Ietf-languages Digest, Vol 81, Issue 40
mrc+ietf at panda.com
Sat Sep 26 21:39:03 CEST 2009
Thanks Frank for your comments.
Given what you said, I agree that it probably does not make sense to both
with registering Nihon-shiki. The final concern that I have is this:
Would your application be adversely impacted if it turned out that the
ultimate usage of the Hepburn tag became "something that is more or less
Hepburn" (with all of the variants therefore) and of the kunrei-shiki tag
became "something that is more or less kunrei-shiki" (with all of the
variants such as JSL, Nihon-shiki, etc.)?
My prediction is that if you expect the Hepburn tag to be used only for
strictly compliant Hepburn (as defined by Hepburn) and the kunrei-shiki
tag to be used only for strictly compliant ISO 3602, you will be
If, on the other hand, it's alright if the usage winds up being generic,
and that we call text Hepburn if it has "Fujitsu" and kunrei-shiki if it
has "Huzitu", then I see no problem.
Or, put another way, for the Japanese word 失礼 ("rudeness"), can a user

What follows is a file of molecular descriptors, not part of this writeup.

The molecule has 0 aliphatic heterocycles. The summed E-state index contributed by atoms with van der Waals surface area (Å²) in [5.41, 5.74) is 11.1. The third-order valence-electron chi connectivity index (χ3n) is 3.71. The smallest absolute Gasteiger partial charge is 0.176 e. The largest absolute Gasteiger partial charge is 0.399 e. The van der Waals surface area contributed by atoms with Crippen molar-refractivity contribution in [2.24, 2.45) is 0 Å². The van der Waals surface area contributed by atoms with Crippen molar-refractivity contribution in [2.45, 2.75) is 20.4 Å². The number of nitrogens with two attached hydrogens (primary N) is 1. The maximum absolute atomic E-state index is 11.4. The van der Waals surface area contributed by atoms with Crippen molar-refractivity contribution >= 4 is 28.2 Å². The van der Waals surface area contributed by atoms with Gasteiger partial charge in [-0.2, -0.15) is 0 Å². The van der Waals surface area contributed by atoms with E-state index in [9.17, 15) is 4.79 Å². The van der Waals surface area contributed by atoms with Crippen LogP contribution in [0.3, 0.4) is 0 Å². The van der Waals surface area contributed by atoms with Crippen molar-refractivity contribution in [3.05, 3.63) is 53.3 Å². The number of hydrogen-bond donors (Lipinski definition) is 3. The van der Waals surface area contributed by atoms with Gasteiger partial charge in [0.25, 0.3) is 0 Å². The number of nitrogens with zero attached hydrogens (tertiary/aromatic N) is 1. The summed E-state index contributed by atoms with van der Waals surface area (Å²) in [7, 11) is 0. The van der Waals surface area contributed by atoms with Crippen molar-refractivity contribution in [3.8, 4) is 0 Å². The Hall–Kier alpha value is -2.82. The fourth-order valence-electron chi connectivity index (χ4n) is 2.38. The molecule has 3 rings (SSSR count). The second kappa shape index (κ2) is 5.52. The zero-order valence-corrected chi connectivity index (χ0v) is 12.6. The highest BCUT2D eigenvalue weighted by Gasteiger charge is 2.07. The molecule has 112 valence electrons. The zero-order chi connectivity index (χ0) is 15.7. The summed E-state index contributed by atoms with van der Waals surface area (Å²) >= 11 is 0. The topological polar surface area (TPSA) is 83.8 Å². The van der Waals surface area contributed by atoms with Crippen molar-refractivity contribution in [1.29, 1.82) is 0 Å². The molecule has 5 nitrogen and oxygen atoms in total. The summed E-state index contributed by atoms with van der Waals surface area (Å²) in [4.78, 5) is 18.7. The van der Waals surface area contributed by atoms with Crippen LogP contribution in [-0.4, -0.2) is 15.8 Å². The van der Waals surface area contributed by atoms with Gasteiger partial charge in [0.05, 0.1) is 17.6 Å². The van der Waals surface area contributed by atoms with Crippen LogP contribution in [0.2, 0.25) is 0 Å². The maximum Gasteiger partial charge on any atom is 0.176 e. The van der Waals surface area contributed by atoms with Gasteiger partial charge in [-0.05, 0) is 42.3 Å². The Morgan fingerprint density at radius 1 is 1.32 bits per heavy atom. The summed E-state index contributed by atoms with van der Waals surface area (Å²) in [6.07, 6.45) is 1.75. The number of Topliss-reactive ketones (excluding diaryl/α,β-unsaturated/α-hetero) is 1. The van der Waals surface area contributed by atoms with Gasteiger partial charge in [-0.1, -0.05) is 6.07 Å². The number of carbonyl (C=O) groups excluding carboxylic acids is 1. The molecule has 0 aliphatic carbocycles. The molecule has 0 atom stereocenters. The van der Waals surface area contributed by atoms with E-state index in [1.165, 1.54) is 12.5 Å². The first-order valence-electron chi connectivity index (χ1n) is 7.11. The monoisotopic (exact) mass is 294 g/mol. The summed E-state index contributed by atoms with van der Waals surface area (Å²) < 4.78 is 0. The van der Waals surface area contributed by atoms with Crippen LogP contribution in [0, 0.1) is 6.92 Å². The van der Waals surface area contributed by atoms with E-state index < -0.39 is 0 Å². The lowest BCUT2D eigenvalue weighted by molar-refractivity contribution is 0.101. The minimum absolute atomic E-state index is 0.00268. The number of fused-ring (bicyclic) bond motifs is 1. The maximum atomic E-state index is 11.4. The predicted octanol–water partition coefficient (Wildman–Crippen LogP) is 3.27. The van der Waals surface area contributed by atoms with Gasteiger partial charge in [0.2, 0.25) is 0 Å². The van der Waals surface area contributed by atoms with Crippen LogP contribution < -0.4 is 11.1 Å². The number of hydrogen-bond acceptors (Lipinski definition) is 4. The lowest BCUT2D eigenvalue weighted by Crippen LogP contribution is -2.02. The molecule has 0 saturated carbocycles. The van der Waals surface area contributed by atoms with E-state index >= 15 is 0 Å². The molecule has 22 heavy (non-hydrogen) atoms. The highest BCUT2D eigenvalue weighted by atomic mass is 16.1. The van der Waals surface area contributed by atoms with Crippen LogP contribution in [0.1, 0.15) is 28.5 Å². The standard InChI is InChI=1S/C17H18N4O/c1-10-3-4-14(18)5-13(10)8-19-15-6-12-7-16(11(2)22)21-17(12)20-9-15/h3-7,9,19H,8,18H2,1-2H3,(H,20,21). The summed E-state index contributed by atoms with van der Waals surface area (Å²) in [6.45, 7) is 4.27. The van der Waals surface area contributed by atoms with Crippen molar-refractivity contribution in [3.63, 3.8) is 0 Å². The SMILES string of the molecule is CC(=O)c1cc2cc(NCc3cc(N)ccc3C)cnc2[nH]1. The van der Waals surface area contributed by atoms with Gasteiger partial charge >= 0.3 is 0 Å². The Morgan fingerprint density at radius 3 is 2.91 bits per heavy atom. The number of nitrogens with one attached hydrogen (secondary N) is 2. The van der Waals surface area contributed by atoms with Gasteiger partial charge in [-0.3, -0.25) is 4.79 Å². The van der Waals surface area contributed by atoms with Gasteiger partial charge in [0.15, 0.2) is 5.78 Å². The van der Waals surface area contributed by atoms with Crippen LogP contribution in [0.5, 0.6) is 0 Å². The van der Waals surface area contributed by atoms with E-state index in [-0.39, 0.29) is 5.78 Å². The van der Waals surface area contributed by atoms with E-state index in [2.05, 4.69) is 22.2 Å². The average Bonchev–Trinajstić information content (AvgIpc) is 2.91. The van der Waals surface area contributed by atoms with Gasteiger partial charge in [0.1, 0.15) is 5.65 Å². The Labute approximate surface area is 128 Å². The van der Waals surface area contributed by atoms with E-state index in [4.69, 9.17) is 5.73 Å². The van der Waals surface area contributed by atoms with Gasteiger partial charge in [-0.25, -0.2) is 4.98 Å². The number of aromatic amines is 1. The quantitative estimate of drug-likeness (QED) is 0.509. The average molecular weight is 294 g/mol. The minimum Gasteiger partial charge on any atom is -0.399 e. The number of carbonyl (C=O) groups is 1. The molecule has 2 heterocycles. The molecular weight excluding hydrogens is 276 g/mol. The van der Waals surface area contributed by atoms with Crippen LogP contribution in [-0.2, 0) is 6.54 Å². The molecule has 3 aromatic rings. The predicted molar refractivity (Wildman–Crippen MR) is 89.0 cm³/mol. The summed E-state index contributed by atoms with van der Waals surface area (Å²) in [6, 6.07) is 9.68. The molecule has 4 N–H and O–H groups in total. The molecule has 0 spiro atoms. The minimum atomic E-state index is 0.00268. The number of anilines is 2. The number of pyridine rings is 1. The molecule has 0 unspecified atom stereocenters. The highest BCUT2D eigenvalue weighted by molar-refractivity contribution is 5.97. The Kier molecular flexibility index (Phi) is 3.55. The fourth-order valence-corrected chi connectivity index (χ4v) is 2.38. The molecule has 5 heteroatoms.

of these tags triage:
Hepburn: shitsurê, shitsurē, shitsurei, shitsuree
kunrei-shiki: siturê, siturē, siturei, situree
without causing trouble for you and your application? If so, then we're
As you may have guessed, my hangup is with bothering to register the
distinction between Nihon-shiki and kunrei-shiki yet not any of the other
variants which commonly appear.
I agree that it is madness to try to register all the possible variants in
order to have strict compliance. I've noticed that even native Japanese
who prefer kunrei-shiki don't strictly follow ISO 3602 once they are out
of the clutches of their primary school and no longer have to do as the
If the generic usage is alright, then I suggest we the registration say
something to reflect this and specifically debunk any assumption of strict
-- Mark --
Democracy is two wolves and a sheep deciding what to eat for lunch.
Liberty is a well-armed sheep contesting the vote.
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